Keep moist in warmer months and drier in winter and you can expect to have a beautiful plant for many years to come.
Most species require three to four hours of direct sunlight everyday for healthy growth and flowering.
You can use hoya to create interesting sculptural shapes, making them ideal for shelves and ledges. Each one has its own unique character - we've never seen two exactly alike! We have a particular fondness for their versatility, their uniquely shaped leaves and the beautiful shades of green they offer.
Crimson queen hoya, hoya heuschkeliana and green exotica hoya all cast wonderful silhouettes.
Do you have a penchant for handmade, one-of-a-kind pots? Do you prefer textured or smooth finishes, bold or muted colours, simple or elaborate shapes? Work out what appeals to you, how well the pot will compliment the plant, and if the pot will fit in with the overall look of your home.
If you are working with a delicate plant, try a light-coloured container with a simple shape. Pair a plant that has a strong, sculptural shape or bold colours with a visually striking vessel for an amplified effect or, for a softer look, choose a simpler pot. Large plants often work well with bold containers, like painted or patterned pots, where the plant isn't swamped by the loudness of the pattern.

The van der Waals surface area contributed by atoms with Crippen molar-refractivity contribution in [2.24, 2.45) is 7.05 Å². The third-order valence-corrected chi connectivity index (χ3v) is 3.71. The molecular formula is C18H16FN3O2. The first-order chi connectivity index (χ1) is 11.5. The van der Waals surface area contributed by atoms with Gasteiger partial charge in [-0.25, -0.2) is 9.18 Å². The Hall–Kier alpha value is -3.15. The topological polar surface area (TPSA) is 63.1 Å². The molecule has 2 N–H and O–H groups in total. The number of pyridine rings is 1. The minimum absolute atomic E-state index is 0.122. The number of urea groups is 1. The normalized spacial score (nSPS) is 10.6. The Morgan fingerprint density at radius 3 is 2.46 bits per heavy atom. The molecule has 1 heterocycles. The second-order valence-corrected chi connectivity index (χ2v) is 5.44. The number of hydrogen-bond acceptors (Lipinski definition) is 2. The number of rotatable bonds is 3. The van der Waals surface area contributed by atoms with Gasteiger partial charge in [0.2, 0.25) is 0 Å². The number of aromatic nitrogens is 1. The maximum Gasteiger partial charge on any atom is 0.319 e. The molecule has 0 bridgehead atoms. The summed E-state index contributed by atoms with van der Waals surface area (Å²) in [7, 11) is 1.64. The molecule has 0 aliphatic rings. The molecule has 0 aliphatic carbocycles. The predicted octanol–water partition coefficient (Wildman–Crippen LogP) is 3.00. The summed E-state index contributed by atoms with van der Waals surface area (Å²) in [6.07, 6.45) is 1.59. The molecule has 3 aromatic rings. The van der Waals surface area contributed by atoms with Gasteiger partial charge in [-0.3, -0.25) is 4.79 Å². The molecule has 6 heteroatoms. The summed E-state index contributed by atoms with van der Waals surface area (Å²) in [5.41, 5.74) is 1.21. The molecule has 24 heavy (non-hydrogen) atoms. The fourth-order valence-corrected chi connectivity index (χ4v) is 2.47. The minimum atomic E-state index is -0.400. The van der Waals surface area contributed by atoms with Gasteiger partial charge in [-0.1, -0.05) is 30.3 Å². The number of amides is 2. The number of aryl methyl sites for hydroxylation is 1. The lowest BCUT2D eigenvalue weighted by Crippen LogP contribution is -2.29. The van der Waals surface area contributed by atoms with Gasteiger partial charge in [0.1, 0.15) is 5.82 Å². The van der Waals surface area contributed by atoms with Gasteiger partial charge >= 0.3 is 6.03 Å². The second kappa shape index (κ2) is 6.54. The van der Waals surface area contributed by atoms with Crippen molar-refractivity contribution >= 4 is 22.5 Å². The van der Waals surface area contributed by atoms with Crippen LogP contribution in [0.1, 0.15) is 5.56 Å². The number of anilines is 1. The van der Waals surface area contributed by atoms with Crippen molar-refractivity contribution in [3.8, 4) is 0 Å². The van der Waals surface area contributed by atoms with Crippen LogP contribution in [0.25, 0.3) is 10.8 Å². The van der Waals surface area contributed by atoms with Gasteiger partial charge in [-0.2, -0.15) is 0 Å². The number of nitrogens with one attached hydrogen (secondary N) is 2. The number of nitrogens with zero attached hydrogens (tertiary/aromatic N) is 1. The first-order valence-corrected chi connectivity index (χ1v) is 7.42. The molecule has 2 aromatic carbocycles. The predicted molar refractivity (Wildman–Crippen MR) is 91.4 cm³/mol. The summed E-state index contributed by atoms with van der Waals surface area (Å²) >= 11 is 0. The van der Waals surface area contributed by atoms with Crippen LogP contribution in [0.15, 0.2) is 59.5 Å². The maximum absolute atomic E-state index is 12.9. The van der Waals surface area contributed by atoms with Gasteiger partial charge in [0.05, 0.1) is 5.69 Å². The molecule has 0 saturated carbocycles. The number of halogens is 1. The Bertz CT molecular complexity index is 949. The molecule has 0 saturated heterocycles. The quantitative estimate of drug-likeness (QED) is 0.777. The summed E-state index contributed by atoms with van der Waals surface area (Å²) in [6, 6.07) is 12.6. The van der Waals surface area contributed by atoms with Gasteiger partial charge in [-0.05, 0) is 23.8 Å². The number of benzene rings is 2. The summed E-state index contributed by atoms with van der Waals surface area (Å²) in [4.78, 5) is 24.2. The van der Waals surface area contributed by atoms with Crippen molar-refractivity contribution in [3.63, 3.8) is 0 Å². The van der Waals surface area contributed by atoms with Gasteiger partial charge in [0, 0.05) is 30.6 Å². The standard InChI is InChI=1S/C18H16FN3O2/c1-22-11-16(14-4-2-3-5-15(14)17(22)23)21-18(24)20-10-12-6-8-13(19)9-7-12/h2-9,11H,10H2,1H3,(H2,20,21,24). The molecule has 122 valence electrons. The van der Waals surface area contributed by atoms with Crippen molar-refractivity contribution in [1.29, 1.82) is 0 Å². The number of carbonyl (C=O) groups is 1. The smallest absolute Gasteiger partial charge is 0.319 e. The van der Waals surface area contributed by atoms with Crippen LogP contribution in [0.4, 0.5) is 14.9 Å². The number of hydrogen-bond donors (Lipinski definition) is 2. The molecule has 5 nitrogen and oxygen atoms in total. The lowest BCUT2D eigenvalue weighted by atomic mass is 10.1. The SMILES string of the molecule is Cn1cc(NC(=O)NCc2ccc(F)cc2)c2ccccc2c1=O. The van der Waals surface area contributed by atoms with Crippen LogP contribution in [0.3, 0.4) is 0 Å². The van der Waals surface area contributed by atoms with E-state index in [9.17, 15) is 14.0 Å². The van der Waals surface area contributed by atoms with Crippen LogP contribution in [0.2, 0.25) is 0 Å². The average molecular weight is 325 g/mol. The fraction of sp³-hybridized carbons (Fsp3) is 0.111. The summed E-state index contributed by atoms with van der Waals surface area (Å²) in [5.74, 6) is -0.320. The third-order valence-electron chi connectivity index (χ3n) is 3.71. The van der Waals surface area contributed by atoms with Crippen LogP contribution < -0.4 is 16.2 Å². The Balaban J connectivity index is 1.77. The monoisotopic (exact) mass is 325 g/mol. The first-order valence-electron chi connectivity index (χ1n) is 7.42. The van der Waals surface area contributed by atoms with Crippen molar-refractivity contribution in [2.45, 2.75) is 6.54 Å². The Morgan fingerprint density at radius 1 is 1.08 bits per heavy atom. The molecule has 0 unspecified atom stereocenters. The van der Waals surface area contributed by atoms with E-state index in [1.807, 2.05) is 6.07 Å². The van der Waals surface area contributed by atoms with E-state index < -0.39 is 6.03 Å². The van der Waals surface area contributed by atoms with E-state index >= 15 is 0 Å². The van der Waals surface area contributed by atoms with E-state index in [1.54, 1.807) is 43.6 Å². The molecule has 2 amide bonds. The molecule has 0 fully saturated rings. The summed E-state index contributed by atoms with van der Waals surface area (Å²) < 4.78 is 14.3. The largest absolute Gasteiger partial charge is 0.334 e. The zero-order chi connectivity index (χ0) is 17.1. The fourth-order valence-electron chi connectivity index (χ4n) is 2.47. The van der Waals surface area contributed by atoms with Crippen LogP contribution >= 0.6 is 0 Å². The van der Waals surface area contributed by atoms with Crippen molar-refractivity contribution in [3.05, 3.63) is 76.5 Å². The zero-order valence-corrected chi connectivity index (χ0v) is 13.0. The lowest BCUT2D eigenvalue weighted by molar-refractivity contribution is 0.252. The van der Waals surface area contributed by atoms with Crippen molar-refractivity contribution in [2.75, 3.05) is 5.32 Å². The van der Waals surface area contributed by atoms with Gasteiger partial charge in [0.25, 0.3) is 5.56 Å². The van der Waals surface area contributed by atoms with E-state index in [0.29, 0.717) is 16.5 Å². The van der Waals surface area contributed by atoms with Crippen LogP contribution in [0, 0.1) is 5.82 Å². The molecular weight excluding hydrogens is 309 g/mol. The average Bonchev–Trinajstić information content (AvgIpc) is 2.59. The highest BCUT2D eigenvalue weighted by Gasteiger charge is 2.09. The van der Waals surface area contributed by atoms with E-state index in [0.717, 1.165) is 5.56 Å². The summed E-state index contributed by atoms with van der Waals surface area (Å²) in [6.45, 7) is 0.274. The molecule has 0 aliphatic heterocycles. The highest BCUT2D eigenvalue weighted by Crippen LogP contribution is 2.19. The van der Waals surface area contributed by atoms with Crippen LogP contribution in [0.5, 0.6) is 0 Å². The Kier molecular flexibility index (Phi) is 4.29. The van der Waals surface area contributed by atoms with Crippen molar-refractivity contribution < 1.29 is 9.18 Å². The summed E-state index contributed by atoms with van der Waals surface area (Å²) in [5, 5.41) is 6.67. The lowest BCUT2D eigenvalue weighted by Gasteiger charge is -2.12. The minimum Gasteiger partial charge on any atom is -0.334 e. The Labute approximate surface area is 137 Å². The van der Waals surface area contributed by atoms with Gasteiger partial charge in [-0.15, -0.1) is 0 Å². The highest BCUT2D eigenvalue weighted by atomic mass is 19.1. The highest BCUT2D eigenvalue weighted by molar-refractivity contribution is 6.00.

Pictured: Hay Design 'Flower Pots'
01 TO CACHE OR NOT TO CACHE?
Everyone has probably owned a terracotta pot, but there are many more materials being used to hold plants nowadays: ceramic, stoneware, fibreglass, seagrass - even washable paper bags. The options are endless.
When you are choosing a pot for a new plant, think about how you are going to use it. Check the size of the plastic container your plant has come in then look for a new pot that will fit it. You can either plant directly into the new pot, or keep the plant in the plastic container and use the new pot as a cache-pot (a decorative container that holds a plant pot). If you're going to plant directly into the new pot, let the plant settle into your home for a couple of weeks before doing so - repotting too soon may send your plant into shock and kill it. The best time to repot is during the start of the plant's active growth period, which is generally in spring.
Also, only ever increase your pot size by two inches width and/or depth at a time - a pot that's too big gives the roots too much space to grow into. The plant won't grow above the soil until its roots begin to fill the container. An oversized pot can also hold excessive amounts of water and cause root rot.
Below | IVY MUSE 'Cloud Pot' and 'Halo (White/Small)'
02 DRAINAGE - IS IT A MUST?
It's a good idea to use a drip tray when you have a pot with drainage holes. This will catch any drips and also allows you to water the plant without having to move it to the sink or put it outside. Drip trays can be hidden inside larger pots or put on display as a design feature. Empty any excess water from the tray.
Some plants can survive without drainage and - given the array of beautifully designed vessels that are available - you might be tempted to go that way. If you've decided to put a plant into a pot without drainage holes, be careful with your watering. Only let a little bit of water in at a time and keep it to a minimum. If there is too much water, tip the pot on its side to drain. The last thing you want to do is drown your plant.
Another option is to use self-watering pots, which have a well in their base to store water. These are great if you're a regular traveller or a bit forgetful.